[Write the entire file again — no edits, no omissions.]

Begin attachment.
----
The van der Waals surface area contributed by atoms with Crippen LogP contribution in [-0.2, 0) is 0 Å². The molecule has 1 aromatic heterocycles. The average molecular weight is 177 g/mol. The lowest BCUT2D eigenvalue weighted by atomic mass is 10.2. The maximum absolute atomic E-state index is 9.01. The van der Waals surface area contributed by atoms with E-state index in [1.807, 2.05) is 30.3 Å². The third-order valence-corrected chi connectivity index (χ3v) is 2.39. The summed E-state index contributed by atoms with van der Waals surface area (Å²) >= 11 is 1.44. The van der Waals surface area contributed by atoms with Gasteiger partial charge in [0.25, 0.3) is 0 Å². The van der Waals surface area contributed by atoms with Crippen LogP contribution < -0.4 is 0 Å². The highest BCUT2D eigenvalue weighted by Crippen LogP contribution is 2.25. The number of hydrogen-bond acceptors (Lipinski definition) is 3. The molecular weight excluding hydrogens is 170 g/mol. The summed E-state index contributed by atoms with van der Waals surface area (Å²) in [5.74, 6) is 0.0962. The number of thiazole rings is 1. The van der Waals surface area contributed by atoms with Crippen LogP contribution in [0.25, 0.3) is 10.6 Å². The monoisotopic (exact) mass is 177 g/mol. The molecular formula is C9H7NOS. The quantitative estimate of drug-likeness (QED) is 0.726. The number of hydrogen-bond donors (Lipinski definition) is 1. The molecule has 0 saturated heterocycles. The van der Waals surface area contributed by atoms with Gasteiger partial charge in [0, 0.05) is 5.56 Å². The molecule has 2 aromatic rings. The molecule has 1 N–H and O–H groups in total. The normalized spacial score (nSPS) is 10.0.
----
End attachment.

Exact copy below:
The van der Waals surface area contributed by atoms with Crippen LogP contribution in [-0.2, 0) is 0 Å². The molecule has 1 aromatic heterocycles. The average molecular weight is 177 g/mol. The lowest BCUT2D eigenvalue weighted by atomic mass is 10.2. The maximum absolute atomic E-state index is 9.01. The van der Waals surface area contributed by atoms with E-state index in [1.807, 2.05) is 30.3 Å². The third-order valence-corrected chi connectivity index (χ3v) is 2.39. The summed E-state index contributed by atoms with van der Waals surface area (Å²) >= 11 is 1.44. The van der Waals surface area contributed by atoms with Gasteiger partial charge in [0.25, 0.3) is 0 Å². The van der Waals surface area contributed by atoms with Crippen LogP contribution < -0.4 is 0 Å². The highest BCUT2D eigenvalue weighted by Crippen LogP contribution is 2.25. The number of hydrogen-bond acceptors (Lipinski definition) is 3. The molecular weight excluding hydrogens is 170 g/mol. The summed E-state index contributed by atoms with van der Waals surface area (Å²) in [5.74, 6) is 0.0962. The number of thiazole rings is 1. The van der Waals surface area contributed by atoms with Crippen LogP contribution in [0.25, 0.3) is 10.6 Å². The monoisotopic (exact) mass is 177 g/mol. The molecular formula is C9H7NOS. The quantitative estimate of drug-likeness (QED) is 0.726. The number of hydrogen-bond donors (Lipinski definition) is 1. The molecule has 0 saturated heterocycles. The van der Waals surface area contributed by atoms with Gasteiger partial charge in [0, 0.05) is 5.56 Å². The molecule has 2 aromatic rings. The molecule has 1 N–H and O–H groups in total. The normalized spacial score (nSPS) is 10.0.